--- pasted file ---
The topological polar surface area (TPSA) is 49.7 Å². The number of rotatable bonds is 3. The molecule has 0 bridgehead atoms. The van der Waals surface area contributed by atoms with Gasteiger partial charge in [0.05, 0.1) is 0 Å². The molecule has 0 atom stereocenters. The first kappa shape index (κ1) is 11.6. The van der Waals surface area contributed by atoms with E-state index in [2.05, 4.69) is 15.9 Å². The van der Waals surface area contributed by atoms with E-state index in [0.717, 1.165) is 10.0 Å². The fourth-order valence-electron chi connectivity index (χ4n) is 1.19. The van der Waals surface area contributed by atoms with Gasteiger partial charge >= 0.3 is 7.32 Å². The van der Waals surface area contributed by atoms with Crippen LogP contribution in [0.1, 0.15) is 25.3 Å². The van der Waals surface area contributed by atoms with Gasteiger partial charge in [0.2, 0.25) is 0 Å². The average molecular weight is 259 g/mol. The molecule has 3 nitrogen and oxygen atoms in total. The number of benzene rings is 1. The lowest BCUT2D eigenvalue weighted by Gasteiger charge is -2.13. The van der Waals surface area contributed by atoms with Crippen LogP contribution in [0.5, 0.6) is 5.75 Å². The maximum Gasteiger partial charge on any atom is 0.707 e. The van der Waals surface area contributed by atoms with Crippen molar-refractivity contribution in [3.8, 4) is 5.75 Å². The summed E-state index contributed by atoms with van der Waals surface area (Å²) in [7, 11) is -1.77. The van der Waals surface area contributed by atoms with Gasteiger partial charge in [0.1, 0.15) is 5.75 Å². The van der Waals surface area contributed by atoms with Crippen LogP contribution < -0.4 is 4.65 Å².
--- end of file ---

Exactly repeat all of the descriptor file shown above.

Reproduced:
The topological polar surface area (TPSA) is 49.7 Å². The number of rotatable bonds is 3. The molecule has 0 bridgehead atoms. The van der Waals surface area contributed by atoms with Gasteiger partial charge in [0.05, 0.1) is 0 Å². The molecule has 0 atom stereocenters. The first kappa shape index (κ1) is 11.6. The van der Waals surface area contributed by atoms with E-state index in [2.05, 4.69) is 15.9 Å². The van der Waals surface area contributed by atoms with E-state index in [0.717, 1.165) is 10.0 Å². The fourth-order valence-electron chi connectivity index (χ4n) is 1.19. The van der Waals surface area contributed by atoms with Gasteiger partial charge >= 0.3 is 7.32 Å². The van der Waals surface area contributed by atoms with Crippen LogP contribution in [0.1, 0.15) is 25.3 Å². The van der Waals surface area contributed by atoms with Gasteiger partial charge in [0.2, 0.25) is 0 Å². The average molecular weight is 259 g/mol. The molecule has 3 nitrogen and oxygen atoms in total. The number of benzene rings is 1. The lowest BCUT2D eigenvalue weighted by Gasteiger charge is -2.13. The van der Waals surface area contributed by atoms with Crippen LogP contribution in [0.5, 0.6) is 5.75 Å². The maximum Gasteiger partial charge on any atom is 0.707 e. The van der Waals surface area contributed by atoms with Crippen molar-refractivity contribution in [3.8, 4) is 5.75 Å². The summed E-state index contributed by atoms with van der Waals surface area (Å²) in [7, 11) is -1.77. The van der Waals surface area contributed by atoms with Gasteiger partial charge in [0.1, 0.15) is 5.75 Å². The van der Waals surface area contributed by atoms with Crippen LogP contribution < -0.4 is 4.65 Å².